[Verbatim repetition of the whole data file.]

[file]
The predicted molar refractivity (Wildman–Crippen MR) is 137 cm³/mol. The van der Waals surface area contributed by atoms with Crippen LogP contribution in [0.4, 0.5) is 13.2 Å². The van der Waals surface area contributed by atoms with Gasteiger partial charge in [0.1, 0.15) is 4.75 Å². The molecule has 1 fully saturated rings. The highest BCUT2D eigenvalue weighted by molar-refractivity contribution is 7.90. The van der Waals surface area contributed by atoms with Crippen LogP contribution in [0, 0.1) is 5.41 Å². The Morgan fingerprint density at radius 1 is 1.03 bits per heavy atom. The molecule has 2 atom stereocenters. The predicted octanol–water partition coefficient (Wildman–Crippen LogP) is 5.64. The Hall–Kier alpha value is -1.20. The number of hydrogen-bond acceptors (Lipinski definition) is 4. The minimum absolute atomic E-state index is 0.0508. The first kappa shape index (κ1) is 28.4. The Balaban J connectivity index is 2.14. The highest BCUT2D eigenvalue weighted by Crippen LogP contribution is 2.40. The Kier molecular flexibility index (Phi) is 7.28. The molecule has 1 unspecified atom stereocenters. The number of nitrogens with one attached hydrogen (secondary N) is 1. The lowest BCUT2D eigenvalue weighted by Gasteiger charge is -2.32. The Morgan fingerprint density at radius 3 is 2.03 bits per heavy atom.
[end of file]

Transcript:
The predicted molar refractivity (Wildman–Crippen MR) is 137 cm³/mol. The van der Waals surface area contributed by atoms with Crippen LogP contribution in [0.4, 0.5) is 13.2 Å². The van der Waals surface area contributed by atoms with Gasteiger partial charge in [0.1, 0.15) is 4.75 Å². The molecule has 1 fully saturated rings. The highest BCUT2D eigenvalue weighted by molar-refractivity contribution is 7.90. The van der Waals surface area contributed by atoms with Crippen LogP contribution in [0, 0.1) is 5.41 Å². The Morgan fingerprint density at radius 1 is 1.03 bits per heavy atom. The molecule has 2 atom stereocenters. The predicted octanol–water partition coefficient (Wildman–Crippen LogP) is 5.64. The Hall–Kier alpha value is -1.20. The number of hydrogen-bond acceptors (Lipinski definition) is 4. The minimum absolute atomic E-state index is 0.0508. The first kappa shape index (κ1) is 28.4. The Balaban J connectivity index is 2.14. The highest BCUT2D eigenvalue weighted by Crippen LogP contribution is 2.40. The Kier molecular flexibility index (Phi) is 7.28. The molecule has 1 unspecified atom stereocenters. The number of nitrogens with one attached hydrogen (secondary N) is 1. The lowest BCUT2D eigenvalue weighted by Gasteiger charge is -2.32. The Morgan fingerprint density at radius 3 is 2.03 bits per heavy atom.